One method of simplifying the task of handwriting recognition is to divide the recognition task into identifying individual characters. This method is employed by the recognition system disclosed in the patent application titled “Multiple Pen Stroke Character Set and Handwriting Recognition System With Immediate Response” filed by Hawkins, et al. on Jul. 1, 1994, having Ser. No. 08/270,025. Using the immediate character recognition system disclosed in the Hawkins reference, a user can write as fast he wants and achieve nearly 100% recognition. However, systems constructed according to the Hawkins reference can only recognize a limited number of characters with out introducing confusing “mode change” strokes. It would therefore be desirable to have a computer system with a character recognition system that can recognize a large number of different characters with less effort on the user's part (i.e., fewer “mode change” strokes).

SUMMARY AND OBJECTS OF THE INVENTION

It is therefore an object of the present invention to design a recognition system that can extend the number of different characters without adding mode change strokes. This an other objectives are achieved by the multiple character set handwriting recognition system of the present invention.

To efficiently recognize characters from several character sets, a palmtop computer system is disclosed wherein more than one character input area is displayed. Each character input area is designed to recognize strokes that represent characters from a different character set. In one embodiment, the palmtop computer system has an alphabetic input area and a numeral input area. In such an embodiment, strokes entered in the alphabetic input area are interpreted as alphabetic characters and strokes entered in the numeral input area are interpreted as numerals.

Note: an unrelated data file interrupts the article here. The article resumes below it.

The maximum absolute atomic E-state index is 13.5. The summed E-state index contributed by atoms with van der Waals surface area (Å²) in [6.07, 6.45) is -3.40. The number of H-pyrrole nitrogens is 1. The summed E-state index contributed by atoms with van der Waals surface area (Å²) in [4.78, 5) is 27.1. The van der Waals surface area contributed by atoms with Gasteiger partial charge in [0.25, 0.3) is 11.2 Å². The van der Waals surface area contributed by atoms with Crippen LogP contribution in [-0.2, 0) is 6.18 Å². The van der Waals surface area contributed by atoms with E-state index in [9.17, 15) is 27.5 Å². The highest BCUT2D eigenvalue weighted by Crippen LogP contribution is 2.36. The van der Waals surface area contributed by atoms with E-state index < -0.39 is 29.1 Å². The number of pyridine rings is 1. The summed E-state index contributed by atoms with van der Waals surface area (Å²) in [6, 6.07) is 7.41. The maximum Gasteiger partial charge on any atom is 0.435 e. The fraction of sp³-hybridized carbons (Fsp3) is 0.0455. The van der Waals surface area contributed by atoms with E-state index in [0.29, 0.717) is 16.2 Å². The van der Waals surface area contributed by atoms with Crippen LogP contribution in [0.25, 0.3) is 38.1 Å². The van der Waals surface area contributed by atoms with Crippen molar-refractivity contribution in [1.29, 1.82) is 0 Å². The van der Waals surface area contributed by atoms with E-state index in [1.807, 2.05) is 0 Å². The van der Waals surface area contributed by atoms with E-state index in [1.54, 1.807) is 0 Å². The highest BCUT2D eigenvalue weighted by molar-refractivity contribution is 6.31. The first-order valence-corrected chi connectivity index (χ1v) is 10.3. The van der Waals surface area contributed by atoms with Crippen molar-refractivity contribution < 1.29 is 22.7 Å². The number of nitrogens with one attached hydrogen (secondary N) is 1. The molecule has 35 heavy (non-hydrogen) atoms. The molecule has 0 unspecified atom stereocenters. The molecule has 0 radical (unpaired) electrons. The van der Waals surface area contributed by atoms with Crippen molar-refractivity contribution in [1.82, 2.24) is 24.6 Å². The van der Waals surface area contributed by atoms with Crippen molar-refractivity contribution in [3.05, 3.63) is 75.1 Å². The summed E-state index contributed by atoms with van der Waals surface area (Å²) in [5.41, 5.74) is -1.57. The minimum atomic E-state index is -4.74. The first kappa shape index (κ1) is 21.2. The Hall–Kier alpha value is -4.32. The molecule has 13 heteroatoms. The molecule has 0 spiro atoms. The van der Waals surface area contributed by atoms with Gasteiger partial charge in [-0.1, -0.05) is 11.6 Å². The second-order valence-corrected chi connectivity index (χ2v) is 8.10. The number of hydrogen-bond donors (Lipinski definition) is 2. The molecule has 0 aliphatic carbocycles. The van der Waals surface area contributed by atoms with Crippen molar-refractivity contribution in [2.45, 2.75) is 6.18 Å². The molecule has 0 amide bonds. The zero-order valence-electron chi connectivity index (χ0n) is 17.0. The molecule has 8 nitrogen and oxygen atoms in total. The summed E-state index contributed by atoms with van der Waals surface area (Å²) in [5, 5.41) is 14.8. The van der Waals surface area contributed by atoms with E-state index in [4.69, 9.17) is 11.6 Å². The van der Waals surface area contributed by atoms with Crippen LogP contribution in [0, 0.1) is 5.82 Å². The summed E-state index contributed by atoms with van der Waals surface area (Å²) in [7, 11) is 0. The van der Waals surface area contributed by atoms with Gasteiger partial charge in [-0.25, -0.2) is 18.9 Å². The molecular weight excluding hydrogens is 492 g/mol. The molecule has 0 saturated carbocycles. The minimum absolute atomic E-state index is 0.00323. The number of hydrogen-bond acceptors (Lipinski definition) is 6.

BRIEF DESCRIPTION OF THE DRAWINGS

The objects, features, and advantages of the present invention will be apparent from the following detailed description of the preferred embodiment of the invention with references to the following drawings.

FIG. 1 illustrates the pen strokes used to represent the twenty-six letters of the ordinary English Alphabet.

FIG. 2 illustrates the pen strokes used to represent the ten Arabic digits used in the English language.

FIG. 3 illustrates a second embodiment of the pen-based computer system that uses separate alphabetic and numeric input boxes.

FIG. 4 illustrates a common prior art implementation of a Japanese writing recognition system.

FIG. 5 illustrates an embodiment of a pen-based computer system that recognizes Japanese writing.

FIGS. 6a and 6 b illustrate a romanized input system that accepts roman characters to input Japanese Hiragana.

FIG. 7 illustrates a first embodiment of a pen-based computer system that recognizes Japanese writing using combined input box.

FIG. 8 illustrates a first embodiment of a pen-based computer system that recognizes Japanese writing using combined input box.

DETAILED DESCRIPTION

Methods and apparatus for implementing a multi-character set handwriting recognition system are disclosed. In the following description, for purposes of explanation, specific nomenclature is set forth to provide a thorough understanding of the present invention. However, it will be apparent to one skilled in the art that these specific details are not required to practice the present invention. In other instances, well-known circuits and devices are shown in block diagram form to avoid obscuring the present invention.